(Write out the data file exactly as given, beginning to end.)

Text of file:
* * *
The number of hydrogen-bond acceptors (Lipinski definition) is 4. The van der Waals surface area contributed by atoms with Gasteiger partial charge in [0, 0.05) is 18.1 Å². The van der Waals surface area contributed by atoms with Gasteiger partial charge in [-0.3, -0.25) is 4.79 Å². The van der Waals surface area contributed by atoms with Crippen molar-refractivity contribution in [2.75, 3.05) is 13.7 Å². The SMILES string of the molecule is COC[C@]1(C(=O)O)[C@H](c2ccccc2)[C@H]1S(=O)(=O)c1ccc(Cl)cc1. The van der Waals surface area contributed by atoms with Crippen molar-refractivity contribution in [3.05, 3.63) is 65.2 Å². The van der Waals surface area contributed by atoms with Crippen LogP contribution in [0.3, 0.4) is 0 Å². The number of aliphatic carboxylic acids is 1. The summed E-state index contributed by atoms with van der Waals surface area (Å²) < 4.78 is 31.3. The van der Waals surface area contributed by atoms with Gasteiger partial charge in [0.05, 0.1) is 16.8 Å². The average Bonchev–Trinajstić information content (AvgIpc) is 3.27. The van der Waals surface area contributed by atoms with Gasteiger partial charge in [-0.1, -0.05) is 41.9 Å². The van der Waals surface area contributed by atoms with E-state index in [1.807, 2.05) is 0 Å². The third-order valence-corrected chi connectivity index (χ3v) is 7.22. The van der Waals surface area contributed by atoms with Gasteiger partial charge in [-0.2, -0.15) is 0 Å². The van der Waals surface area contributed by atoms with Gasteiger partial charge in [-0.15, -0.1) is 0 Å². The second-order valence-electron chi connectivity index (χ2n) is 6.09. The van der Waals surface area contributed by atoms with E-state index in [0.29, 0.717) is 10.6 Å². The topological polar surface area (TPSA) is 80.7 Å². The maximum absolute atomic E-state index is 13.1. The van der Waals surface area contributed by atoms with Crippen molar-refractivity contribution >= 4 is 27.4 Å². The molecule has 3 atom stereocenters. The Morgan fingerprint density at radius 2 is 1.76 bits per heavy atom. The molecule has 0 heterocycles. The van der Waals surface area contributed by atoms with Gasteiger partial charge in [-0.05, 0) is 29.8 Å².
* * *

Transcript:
The number of hydrogen-bond acceptors (Lipinski definition) is 4. The van der Waals surface area contributed by atoms with Gasteiger partial charge in [0, 0.05) is 18.1 Å². The van der Waals surface area contributed by atoms with Gasteiger partial charge in [-0.3, -0.25) is 4.79 Å². The van der Waals surface area contributed by atoms with Crippen molar-refractivity contribution in [2.75, 3.05) is 13.7 Å². The SMILES string of the molecule is COC[C@]1(C(=O)O)[C@H](c2ccccc2)[C@H]1S(=O)(=O)c1ccc(Cl)cc1. The van der Waals surface area contributed by atoms with Crippen molar-refractivity contribution in [3.05, 3.63) is 65.2 Å². The van der Waals surface area contributed by atoms with Crippen LogP contribution in [0.3, 0.4) is 0 Å². The number of aliphatic carboxylic acids is 1. The summed E-state index contributed by atoms with van der Waals surface area (Å²) < 4.78 is 31.3. The van der Waals surface area contributed by atoms with Gasteiger partial charge in [0.05, 0.1) is 16.8 Å². The average Bonchev–Trinajstić information content (AvgIpc) is 3.27. The van der Waals surface area contributed by atoms with Gasteiger partial charge in [-0.1, -0.05) is 41.9 Å². The van der Waals surface area contributed by atoms with E-state index in [1.807, 2.05) is 0 Å². The third-order valence-corrected chi connectivity index (χ3v) is 7.22. The van der Waals surface area contributed by atoms with Gasteiger partial charge in [-0.2, -0.15) is 0 Å². The van der Waals surface area contributed by atoms with Gasteiger partial charge in [-0.15, -0.1) is 0 Å². The second-order valence-electron chi connectivity index (χ2n) is 6.09. The van der Waals surface area contributed by atoms with E-state index in [0.29, 0.717) is 10.6 Å². The topological polar surface area (TPSA) is 80.7 Å². The maximum absolute atomic E-state index is 13.1. The van der Waals surface area contributed by atoms with Crippen molar-refractivity contribution >= 4 is 27.4 Å². The molecule has 3 atom stereocenters. The Morgan fingerprint density at radius 2 is 1.76 bits per heavy atom. The molecule has 0 heterocycles. The van der Waals surface area contributed by atoms with Gasteiger partial charge in [-0.05, 0) is 29.8 Å².